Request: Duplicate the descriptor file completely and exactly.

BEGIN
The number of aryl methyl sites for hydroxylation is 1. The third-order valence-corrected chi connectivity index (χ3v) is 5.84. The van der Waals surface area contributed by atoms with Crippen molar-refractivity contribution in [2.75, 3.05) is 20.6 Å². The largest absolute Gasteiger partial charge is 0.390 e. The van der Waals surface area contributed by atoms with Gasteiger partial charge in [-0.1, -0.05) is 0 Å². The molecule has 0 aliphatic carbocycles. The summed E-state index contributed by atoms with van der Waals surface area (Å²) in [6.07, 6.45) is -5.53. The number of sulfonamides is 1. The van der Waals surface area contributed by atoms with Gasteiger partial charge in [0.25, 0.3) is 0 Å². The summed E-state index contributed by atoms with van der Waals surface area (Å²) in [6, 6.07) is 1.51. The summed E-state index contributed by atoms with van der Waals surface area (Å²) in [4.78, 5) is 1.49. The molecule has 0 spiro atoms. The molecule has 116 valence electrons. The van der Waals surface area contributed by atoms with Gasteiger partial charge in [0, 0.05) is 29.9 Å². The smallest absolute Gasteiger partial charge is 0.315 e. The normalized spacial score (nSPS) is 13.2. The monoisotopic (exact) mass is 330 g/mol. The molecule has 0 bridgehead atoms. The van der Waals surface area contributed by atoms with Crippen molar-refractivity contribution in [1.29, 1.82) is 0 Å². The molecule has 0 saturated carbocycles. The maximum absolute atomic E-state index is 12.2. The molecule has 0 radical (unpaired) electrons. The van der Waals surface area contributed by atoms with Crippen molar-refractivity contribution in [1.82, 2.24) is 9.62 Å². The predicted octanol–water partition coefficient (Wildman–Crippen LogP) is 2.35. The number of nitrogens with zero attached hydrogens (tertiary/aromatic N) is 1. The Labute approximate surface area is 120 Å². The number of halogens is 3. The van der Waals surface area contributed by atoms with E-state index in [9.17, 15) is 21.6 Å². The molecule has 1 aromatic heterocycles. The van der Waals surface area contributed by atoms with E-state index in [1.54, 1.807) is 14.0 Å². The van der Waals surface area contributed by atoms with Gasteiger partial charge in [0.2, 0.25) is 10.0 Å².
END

The number of aryl methyl sites for hydroxylation is 1. The third-order valence-corrected chi connectivity index (χ3v) is 5.84. The van der Waals surface area contributed by atoms with Crippen molar-refractivity contribution in [2.75, 3.05) is 20.6 Å². The largest absolute Gasteiger partial charge is 0.390 e. The van der Waals surface area contributed by atoms with Gasteiger partial charge in [-0.1, -0.05) is 0 Å². The molecule has 0 aliphatic carbocycles. The summed E-state index contributed by atoms with van der Waals surface area (Å²) in [6.07, 6.45) is -5.53. The number of sulfonamides is 1. The van der Waals surface area contributed by atoms with Gasteiger partial charge in [0.25, 0.3) is 0 Å². The summed E-state index contributed by atoms with van der Waals surface area (Å²) in [6, 6.07) is 1.51. The summed E-state index contributed by atoms with van der Waals surface area (Å²) in [4.78, 5) is 1.49. The molecule has 0 spiro atoms. The molecule has 116 valence electrons. The van der Waals surface area contributed by atoms with Gasteiger partial charge in [0, 0.05) is 29.9 Å². The smallest absolute Gasteiger partial charge is 0.315 e. The normalized spacial score (nSPS) is 13.2. The monoisotopic (exact) mass is 330 g/mol. The molecule has 0 bridgehead atoms. The van der Waals surface area contributed by atoms with Crippen molar-refractivity contribution in [1.29, 1.82) is 0 Å². The molecule has 0 saturated carbocycles. The maximum absolute atomic E-state index is 12.2. The molecule has 0 radical (unpaired) electrons. The van der Waals surface area contributed by atoms with Crippen molar-refractivity contribution in [1.82, 2.24) is 9.62 Å². The predicted octanol–water partition coefficient (Wildman–Crippen LogP) is 2.35. The number of nitrogens with zero attached hydrogens (tertiary/aromatic N) is 1. The Labute approximate surface area is 120 Å². The number of halogens is 3. The van der Waals surface area contributed by atoms with E-state index in [9.17, 15) is 21.6 Å². The molecule has 1 aromatic heterocycles. The van der Waals surface area contributed by atoms with E-state index in [1.54, 1.807) is 14.0 Å². The van der Waals surface area contributed by atoms with Gasteiger partial charge in [0.2, 0.25) is 10.0 Å².